Place no reliance on the New Mexican troops except for partisan operations, and then only when the main operations will not be affected by the result. Concentrate all your reliable troops until the re-enforcements from Kansas, Colorado, and California arrive. If in sufficient force to operate directly upon the enemy, advise me of your plans, in order that I may co-operate. Fort Union must be held and our communication with the East kept open. Fort Garland is not so important. If it cannot be held, it should be destroyed. All other points are of no importance. While awaiting re-enforcements harass the enemy by partisan operations; obstruct his movements, and remove or destroy any supplies that might fall into his hands. This post must be held in order to cut off his retreat. Our supplies will last until the 10th of next month (April), and can be made to last until the end. If it is necessary to abandon the post, everything will be destroyed. I will move from the post at the last moment, and without incumbrances of any kind. The sick and wounded will be left at Limitar. In this case it will be necessary to effect a junction with your command. I will indicate the route and point of junction verbally and by several messengers. Keep the Adjutant-General advised of the state of affairs in the department and advise me of the arrival of re-enforcements. Do not move from Fort Union to meet me until I advise you of the route and point of junction.

ED. R. S. CANBY, Colonel.

{p.654}

[Inclosure C.]

HEADQUARTERS EASTERN DISTRICT, Fort Union, N. Mex, March 22, 1862.

Col. J. P. SLOUGH, First Colorado Regiment:

SIR: Although I had organized and transferred to you all the available troops in this district previous to the receipt of the dispatch from Colonel Canby dated the 16th instant, yet you are aware it was done to carry out plans approved by that officer for the relief of and junction with his forces, to the end that when united the entire force should be used to drive the enemy from the Territory. Colonel Canby’s dispatch of the 16th instant directs that the movement from here be delayed until further instructions from him, and urges the maintenance of this post at all hazards as of vital importance to all. I fully coincide with him in his views regarding this post. If therefore, you are determined on moving toward the enemy, I request that you will do so with your own regiment, one section of Captain Ritter’s battery, and one section of Lieutenant Claflin’s battery, and the regular cavalry now in your front. The remaining sections of Ritter’s and Claflin’s batteries and the command of Capt. W. H. Lewis are in my opinion the least force required to garrison this post securely, and I request that they be directed to report to me. Even this force will not be sufficient for the purpose should you meet with disaster or advance so far as to render it impossible to return promptly to my relief in case I am attacked by the enemy.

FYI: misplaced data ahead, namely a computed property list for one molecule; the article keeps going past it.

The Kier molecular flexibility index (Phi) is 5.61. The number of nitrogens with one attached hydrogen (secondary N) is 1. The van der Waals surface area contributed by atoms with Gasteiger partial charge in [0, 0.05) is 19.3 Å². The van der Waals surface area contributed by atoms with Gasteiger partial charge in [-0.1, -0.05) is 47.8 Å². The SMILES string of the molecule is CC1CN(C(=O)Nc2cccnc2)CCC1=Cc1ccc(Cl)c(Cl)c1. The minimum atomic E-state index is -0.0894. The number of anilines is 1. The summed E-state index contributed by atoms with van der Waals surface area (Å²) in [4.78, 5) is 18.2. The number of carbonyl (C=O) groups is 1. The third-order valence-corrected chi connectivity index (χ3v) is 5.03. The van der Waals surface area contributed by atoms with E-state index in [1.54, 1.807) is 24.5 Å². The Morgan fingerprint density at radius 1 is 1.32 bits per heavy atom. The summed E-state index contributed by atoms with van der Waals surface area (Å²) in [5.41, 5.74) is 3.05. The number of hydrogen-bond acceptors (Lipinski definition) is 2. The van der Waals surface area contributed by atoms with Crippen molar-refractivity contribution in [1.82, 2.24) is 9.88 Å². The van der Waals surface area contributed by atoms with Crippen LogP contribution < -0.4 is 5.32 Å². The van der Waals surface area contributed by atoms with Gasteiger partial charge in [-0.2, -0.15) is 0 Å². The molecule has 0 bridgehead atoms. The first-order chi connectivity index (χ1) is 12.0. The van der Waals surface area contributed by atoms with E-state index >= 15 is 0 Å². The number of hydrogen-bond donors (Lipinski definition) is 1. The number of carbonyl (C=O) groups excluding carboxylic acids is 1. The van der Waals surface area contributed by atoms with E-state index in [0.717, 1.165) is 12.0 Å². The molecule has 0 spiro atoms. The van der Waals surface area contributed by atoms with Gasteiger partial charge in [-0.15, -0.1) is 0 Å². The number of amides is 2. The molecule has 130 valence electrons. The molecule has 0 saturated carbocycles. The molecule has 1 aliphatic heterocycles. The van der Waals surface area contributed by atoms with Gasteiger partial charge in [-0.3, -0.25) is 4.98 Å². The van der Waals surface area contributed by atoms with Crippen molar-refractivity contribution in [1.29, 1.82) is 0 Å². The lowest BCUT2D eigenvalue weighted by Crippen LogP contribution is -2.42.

Hoping that you coincide with me in these views, I remain, very respectfully, your obedient servant,

G. R. PAUL, Colonel Fourth N. Mex. Vols., Comdg. Eastern District.

[Inclosure D.]

HEADQUARTERS NORTHERN DIVISION, Fort Union, N. Mex., March 22, 1862.

Col. G. R. PAUL, Comdg. Eastern Dist., Fort Union, N. Mex.:

SIR: I am instructed by Colonel Slough to acknowledge the receipt of your communication of this date, and to state in reply that the instructions of Colonel Canby are not only to protect Fort Union, but also to harass the enemy. By moving the command to or near Bernal Springs both ends can be accomplished, and as the command will be between the enemy and Fort Union, the latter is as much protected as if the troops remained here. By being at the Springs we can better operate for the double purpose of harassing the enemy and protecting Santa Fé from depredation.

If the enemy at San Antonio are no stronger than reported by Captain Walker, the troops under my command will be sufficient to control their action and to defeat them in case of an attack.